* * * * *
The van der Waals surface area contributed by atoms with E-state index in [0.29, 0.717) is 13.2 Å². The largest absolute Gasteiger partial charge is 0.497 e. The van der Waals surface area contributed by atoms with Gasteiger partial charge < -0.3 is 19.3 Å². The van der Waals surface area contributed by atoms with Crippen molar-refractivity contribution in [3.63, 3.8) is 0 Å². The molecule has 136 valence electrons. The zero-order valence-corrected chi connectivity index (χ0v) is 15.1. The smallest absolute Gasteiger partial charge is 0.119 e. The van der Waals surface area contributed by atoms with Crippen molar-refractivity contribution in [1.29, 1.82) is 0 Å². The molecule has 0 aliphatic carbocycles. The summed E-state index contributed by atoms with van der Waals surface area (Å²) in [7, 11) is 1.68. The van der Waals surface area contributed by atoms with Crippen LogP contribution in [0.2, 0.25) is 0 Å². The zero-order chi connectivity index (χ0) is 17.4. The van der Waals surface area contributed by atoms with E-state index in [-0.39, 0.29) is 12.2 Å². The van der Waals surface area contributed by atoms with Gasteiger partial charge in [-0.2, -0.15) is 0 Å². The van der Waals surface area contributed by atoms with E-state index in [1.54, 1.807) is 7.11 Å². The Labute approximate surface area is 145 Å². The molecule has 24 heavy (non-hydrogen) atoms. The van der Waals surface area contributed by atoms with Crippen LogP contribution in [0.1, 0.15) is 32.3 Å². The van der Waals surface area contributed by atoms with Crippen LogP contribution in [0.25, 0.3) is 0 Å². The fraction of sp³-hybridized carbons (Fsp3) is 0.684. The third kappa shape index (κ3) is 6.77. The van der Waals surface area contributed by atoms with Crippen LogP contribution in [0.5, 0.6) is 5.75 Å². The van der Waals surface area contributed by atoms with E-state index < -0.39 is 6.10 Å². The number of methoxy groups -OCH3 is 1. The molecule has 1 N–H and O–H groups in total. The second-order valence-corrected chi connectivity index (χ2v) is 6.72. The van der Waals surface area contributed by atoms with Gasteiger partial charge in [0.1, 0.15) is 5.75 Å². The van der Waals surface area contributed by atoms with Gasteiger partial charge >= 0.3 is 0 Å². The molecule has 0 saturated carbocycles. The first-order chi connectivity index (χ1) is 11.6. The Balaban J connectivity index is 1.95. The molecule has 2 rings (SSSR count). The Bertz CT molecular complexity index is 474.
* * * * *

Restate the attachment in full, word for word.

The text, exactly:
The van der Waals surface area contributed by atoms with E-state index in [0.29, 0.717) is 13.2 Å². The largest absolute Gasteiger partial charge is 0.497 e. The van der Waals surface area contributed by atoms with Gasteiger partial charge < -0.3 is 19.3 Å². The van der Waals surface area contributed by atoms with Crippen molar-refractivity contribution in [3.63, 3.8) is 0 Å². The molecule has 136 valence electrons. The zero-order valence-corrected chi connectivity index (χ0v) is 15.1. The smallest absolute Gasteiger partial charge is 0.119 e. The van der Waals surface area contributed by atoms with Crippen molar-refractivity contribution in [1.29, 1.82) is 0 Å². The molecule has 0 aliphatic carbocycles. The summed E-state index contributed by atoms with van der Waals surface area (Å²) in [7, 11) is 1.68. The van der Waals surface area contributed by atoms with Crippen LogP contribution in [0.2, 0.25) is 0 Å². The zero-order chi connectivity index (χ0) is 17.4. The van der Waals surface area contributed by atoms with E-state index in [-0.39, 0.29) is 12.2 Å². The van der Waals surface area contributed by atoms with Gasteiger partial charge in [-0.2, -0.15) is 0 Å². The van der Waals surface area contributed by atoms with E-state index in [1.54, 1.807) is 7.11 Å². The Labute approximate surface area is 145 Å². The molecule has 24 heavy (non-hydrogen) atoms. The van der Waals surface area contributed by atoms with Crippen LogP contribution in [0.1, 0.15) is 32.3 Å². The van der Waals surface area contributed by atoms with Crippen LogP contribution in [0.25, 0.3) is 0 Å². The fraction of sp³-hybridized carbons (Fsp3) is 0.684. The third kappa shape index (κ3) is 6.77. The van der Waals surface area contributed by atoms with Crippen LogP contribution in [0.5, 0.6) is 5.75 Å². The van der Waals surface area contributed by atoms with E-state index < -0.39 is 6.10 Å². The number of methoxy groups -OCH3 is 1. The molecule has 1 N–H and O–H groups in total. The second-order valence-corrected chi connectivity index (χ2v) is 6.72. The van der Waals surface area contributed by atoms with Gasteiger partial charge in [0.1, 0.15) is 5.75 Å². The van der Waals surface area contributed by atoms with Gasteiger partial charge >= 0.3 is 0 Å². The molecule has 0 saturated carbocycles. The first-order chi connectivity index (χ1) is 11.6. The Balaban J connectivity index is 1.95. The molecule has 2 rings (SSSR count). The Bertz CT molecular complexity index is 474.